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Greater London Authority Bill

8.43 p.m.

Further consideration of amendments on Report resumed on Schedule 9.

Lord Whitty moved Amendment No. 383:


Page 240, line 27, at end insert--

(“Byelaws for railways

24A.--(1) Transport for London may make byelaws regulating--
(a) the use and working of its railways;
(b) travel on its railways;
(c) the maintenance of order on its railways and railway premises, including stations and the approaches to stations;
(d) the conduct of all persons while on those premises, including officers and employees of Transport for London.
(2) Byelaws made by Transport for London by virtue of sub-paragraph (1) above may include in particular byelaws--
(a) with respect to tickets issued for entry on its railway premises or travel on its railways and the evasion of payment of fares and other charges;
(b) with respect to interference with or obstruction of the working of the railways;
(c) with respect to the smoking of tobacco in railway carriages and elsewhere;
(d) with respect to the prevention of nuisances;

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(e) with respect to the receipt and delivery of goods;
(f) for regulating the passage of bicycles and other vehicles on footways and other premises controlled by Transport for London and intended for the use of pedestrians.
(3) Any byelaws made by virtue of sub-paragraph (1) above may provide that any person contravening them shall be liable on summary conviction to a fine for each offence not exceeding level 3 on the standard scale or not exceeding a lesser amount.
(4) Where the contravention of a byelaw made by virtue of sub-paragraph (1) above causes--
(a) danger or annoyance to the public, or
(b) hindrance to Transport for London in the lawful use of its railway,
Transport for London may summarily interfere to obviate or remove the danger, annoyance or hindrance.
(5) Anything done by Transport for London under sub-paragraph (4) above is without prejudice to the taking of summary proceedings under sub-paragraph (3) above.
(6) Subsections (5) to (12) of section 67 of the Transport Act 1962 (byelaws for railways etc.) shall apply in relation to byelaws made by Transport for London by virtue of sub-paragraph (1) above as they apply to byelaws made under that section but taking references in those subsections to the Board as references to Transport for London.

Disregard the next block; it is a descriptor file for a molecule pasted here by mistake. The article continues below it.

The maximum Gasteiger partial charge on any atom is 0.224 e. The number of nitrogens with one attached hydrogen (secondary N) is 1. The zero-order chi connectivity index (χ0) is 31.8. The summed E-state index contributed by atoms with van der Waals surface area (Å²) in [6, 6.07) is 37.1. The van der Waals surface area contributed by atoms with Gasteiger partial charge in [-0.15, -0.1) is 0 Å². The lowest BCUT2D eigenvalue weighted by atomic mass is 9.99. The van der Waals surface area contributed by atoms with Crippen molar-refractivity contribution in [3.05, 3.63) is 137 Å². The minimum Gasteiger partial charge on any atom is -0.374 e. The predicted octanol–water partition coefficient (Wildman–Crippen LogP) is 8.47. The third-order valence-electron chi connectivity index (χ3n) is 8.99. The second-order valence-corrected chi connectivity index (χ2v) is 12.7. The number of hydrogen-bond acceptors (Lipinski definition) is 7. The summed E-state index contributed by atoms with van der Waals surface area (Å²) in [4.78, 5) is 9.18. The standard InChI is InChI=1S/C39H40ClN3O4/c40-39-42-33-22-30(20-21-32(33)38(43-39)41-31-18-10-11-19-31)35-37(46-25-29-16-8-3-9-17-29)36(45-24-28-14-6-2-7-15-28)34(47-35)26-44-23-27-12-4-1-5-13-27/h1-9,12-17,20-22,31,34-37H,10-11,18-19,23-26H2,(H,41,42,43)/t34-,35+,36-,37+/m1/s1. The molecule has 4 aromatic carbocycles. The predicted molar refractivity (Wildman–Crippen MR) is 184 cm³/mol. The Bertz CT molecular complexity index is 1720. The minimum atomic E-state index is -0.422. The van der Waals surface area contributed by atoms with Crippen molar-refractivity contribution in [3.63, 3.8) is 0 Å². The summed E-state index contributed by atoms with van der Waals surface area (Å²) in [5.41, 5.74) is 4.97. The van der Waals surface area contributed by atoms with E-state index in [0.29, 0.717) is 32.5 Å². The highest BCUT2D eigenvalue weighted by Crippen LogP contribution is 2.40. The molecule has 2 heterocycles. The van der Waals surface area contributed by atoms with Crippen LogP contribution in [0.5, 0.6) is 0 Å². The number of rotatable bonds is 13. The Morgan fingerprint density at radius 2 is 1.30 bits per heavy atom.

(7) For the purposes of this paragraph--
(a) railways, railway premises, officers or employees of a subsidiary of Transport for London shall be deemed to be railways, railway premises, officers or employees of Transport for London, and
(b) footways and other premises controlled by a subsidiary of Transport for London shall be deemed to be footways and other premises controlled by Transport for London.").

On Question, amendment agreed to.

Lord Whitty moved Amendment No. 383A:


Page 240, line 27, at end insert--

(“Byelaws: landing places

24B.--(1) Transport for London may make and enforce byelaws for regulating or controlling the use of any landing place which is vested in or operated by it or any of its subsidiaries.
(2) The power conferred by sub-paragraph (1) above includes the power to make and enforce byelaws specifying--
(a) persons or descriptions of persons who, or
(b) vessels or descriptions of vessels which,
may or may not use a landing place.
(3) A person who contravenes a byelaw made under this paragraph shall be liable, on summary conviction, to a fine not exceeding level 2 on the standard scale.
(4) For the purposes of this paragraph, “landing place" means any waterside landing place, wharf, pier, jetty, pontoon, causeway, hard, footway or other installation, and includes any associated buildings and approaches to it over and from land.
(5) This paragraph is without prejudice to the provisions of any other enactment.").

The noble Lord said: My Lords, in moving Amendment No. 383A I wish to speak also to Amendments Nos. 475A and 475B which stand in my name. These government amendments relate to the river and waterways. I recall that before I had responsibility for these areas my noble friend Lady Hayman used to get a little laugh in the House of Lords when she talked about powers to create piers, which in this case relates to river piers which TfL has the power to own and operate. Amendment No. 383A provides that power. Previously most of the piers had been

19 Oct 1999 : Column 1031

owned by the Port of London Authority which had its own powers. This amendment provides a freestanding power for Transport for London to have its own pier bylaws to regulate its activities on those piers.